I have a btrfs partition on a drive which I would like to move to a new bigger drive. I would like to move the volume pretty much as is, retaining all the subvolumes and (snapper) snapshots.

What is the best way to do this, ideally with some way to check the integrity and fidelity of the copy?

Some things I have looked at:

btrfs send

I'm not sure how to rebuild the snapshot structure (I have to specify parents manually?), how sending multiple subvols at once works, how to best check the integrity (maybe just a diff of the directories including the .snapshot directories?), or whether I should be using the "clone" argument and what it does.


Seems to be abandoned. Designed for backups. Not sure if it offers much more than btrfs send.


Designed for backups, not sure it fits my use case.


Probably too low-level, might have problems with block size, partition sizing, etc.

My impression at the moment is that "btrfs send" followed by a diff is the best bet but I don't know how to handle sending the numerous snapshots that are on each subvol.

1 Answer 1


Assuming that both the original btrfs partition and the new, bigger drive or partition are on the same system, the easiest/best way is probably to use btrfs replace.

See man btrfs-replace for details. Here's an extract, reformatted slightly to improve readability:

btrfs replace start [options] <srcdev>|<devid> <targetdev> <path>

Replace device of a btrfs filesystem.

On a live filesystem, duplicate the data to the target device which is currently stored on the source device.

If the source device is not available anymore, or if the -r option is set, the data is built only using the RAID redundancy mechanisms. After completion of the operation, the source device is removed from the filesystem.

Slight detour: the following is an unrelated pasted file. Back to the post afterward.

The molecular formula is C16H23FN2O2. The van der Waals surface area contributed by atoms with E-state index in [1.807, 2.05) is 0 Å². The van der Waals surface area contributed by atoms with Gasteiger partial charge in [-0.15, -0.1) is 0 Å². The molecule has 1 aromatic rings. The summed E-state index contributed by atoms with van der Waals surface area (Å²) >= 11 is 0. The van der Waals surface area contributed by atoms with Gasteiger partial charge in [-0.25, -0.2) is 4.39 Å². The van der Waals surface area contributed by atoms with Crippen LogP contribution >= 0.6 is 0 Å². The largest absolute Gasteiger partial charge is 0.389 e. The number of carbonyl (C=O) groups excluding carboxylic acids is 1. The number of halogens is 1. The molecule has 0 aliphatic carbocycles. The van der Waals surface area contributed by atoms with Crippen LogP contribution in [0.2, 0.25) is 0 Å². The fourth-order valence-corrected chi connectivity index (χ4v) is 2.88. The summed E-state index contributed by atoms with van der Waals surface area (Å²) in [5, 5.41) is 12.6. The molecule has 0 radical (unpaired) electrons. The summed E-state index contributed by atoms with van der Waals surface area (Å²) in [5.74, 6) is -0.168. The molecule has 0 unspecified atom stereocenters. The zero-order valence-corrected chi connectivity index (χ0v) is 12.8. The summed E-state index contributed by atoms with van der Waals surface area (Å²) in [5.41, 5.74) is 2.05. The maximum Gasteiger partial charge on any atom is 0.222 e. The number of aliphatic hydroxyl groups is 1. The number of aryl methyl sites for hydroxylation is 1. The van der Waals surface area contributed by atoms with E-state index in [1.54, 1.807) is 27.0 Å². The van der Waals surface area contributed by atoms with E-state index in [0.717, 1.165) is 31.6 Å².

If the <srcdev> is a numerical value, it is assumed to be the device id of the filesystem which is mounted at <path>, otherwise it is the path to the source device. If the source device is disconnected, from the system, you have to use the devid parameter format.

The <targetdev> needs to be same size or larger than the <srcdev>.

Note the filesystem has to be resized to fully take advantage of a larger target device; this can be achieved with

btrfs filesystem resize <devid>:max /path

BTW, even if you want to use all of the new drive for this btrfs volume, I recommend creating a partition table with one huge partition instead of just using the bare, un-partitioned drive. It's a convenient way of labelling and reserving the disk space, so that other programs don't assume it's unused free space and helpfully offer to partition and format it for you.

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